The detention of two prominent journalists in Turkey has provoked national and international criticism. The reporters were detained Thursday on spying charges by an Istanbul court following reports that Turkey's intelligence agency sent weapons to Islamist rebel groups in Syria.
The arrests are the latest in what is seen as a crackdown on media freedom following this month's landslide victory by the ruling AK Party.
Condemnation is growing over the jailing of two leading Turkish journalists. Kemal Kilicdarolgu, the leader of the main opposition Republican People’s Party, described the arrests as a black day for democracy and freedom of press.
The U.S. embassy, in a tweet, expressed great concern about what it said appears to another media outlet under pressure. The editor of Turkey’s Cumhuriyet newspaper, Can Dundar, and his Ankara bureau chief, Erdem Gul, are facing more than 20 years in jail on spying charges.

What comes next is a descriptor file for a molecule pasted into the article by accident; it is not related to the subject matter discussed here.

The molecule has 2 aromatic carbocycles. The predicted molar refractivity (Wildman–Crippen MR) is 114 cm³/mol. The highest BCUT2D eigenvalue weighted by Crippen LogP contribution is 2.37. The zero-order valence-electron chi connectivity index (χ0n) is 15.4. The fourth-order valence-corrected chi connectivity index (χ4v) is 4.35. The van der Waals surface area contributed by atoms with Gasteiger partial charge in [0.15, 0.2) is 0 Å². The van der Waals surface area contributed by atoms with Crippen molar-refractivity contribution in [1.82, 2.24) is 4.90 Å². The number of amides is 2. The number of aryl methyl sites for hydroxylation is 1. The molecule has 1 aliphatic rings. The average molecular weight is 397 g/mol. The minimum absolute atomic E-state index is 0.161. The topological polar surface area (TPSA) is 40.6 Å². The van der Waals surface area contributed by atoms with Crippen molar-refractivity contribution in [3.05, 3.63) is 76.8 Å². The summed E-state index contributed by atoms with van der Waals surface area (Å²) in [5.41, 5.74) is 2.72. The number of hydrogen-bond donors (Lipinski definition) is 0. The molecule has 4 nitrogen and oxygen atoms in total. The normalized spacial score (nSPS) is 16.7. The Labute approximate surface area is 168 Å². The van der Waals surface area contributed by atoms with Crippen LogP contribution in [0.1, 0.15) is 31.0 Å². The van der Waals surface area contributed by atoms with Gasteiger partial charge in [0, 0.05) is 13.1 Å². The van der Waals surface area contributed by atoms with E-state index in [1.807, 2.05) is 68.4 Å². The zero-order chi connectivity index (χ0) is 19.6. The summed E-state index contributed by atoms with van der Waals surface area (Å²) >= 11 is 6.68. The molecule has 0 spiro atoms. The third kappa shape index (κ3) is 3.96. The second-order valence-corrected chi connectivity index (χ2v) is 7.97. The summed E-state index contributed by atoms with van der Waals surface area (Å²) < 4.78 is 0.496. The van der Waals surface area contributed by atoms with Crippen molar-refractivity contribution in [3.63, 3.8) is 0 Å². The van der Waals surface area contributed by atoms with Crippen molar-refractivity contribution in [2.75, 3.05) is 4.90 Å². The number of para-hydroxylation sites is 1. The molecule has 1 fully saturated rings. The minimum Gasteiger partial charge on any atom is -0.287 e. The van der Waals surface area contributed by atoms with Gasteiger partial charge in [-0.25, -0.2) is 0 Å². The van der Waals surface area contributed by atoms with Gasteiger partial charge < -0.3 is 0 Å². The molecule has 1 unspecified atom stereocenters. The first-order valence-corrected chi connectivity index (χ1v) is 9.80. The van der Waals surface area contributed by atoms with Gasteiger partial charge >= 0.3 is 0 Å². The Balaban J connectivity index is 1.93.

Dundar, speaking before his trial on Thursday, expressed defiance. He said he and Gul are journalists, not traitors or spies.
The journalists are being prosecuted for a story alleging Turkish intelligence ran guns to Islamist groups in Syria. Prosecutors claim the story is part of a conspiracy against the government by followers of the Islamic cleric Fethullah Gulen, once an ally of President Recep Tayyip Erdogan and now bitter rival.
The prosecution follows the personal intervention of Erdogan who warned the authors of the story would pay a heavy price.
Turkey researcher Andrew Gardner of the human rights group Amnesty International says the latest arrests are part of an increasing crackdown on dissenting media.
"In any normal circumstances, it would be shocking for these 2 journalists to be put in prison for really doing a very good job as journalists. But unfortunately in today’s Turkey its not surprising Its just another telling indictment on the terrible situation of freedom of expression and the pressure of the media," said Gardner.
Observers say the latest detentions come at an embarrassing time for the European Union, which is expected to unfreeze membership talks despite human rights concerns as part of an agreement with Turkey over refugees at a summit this weekend.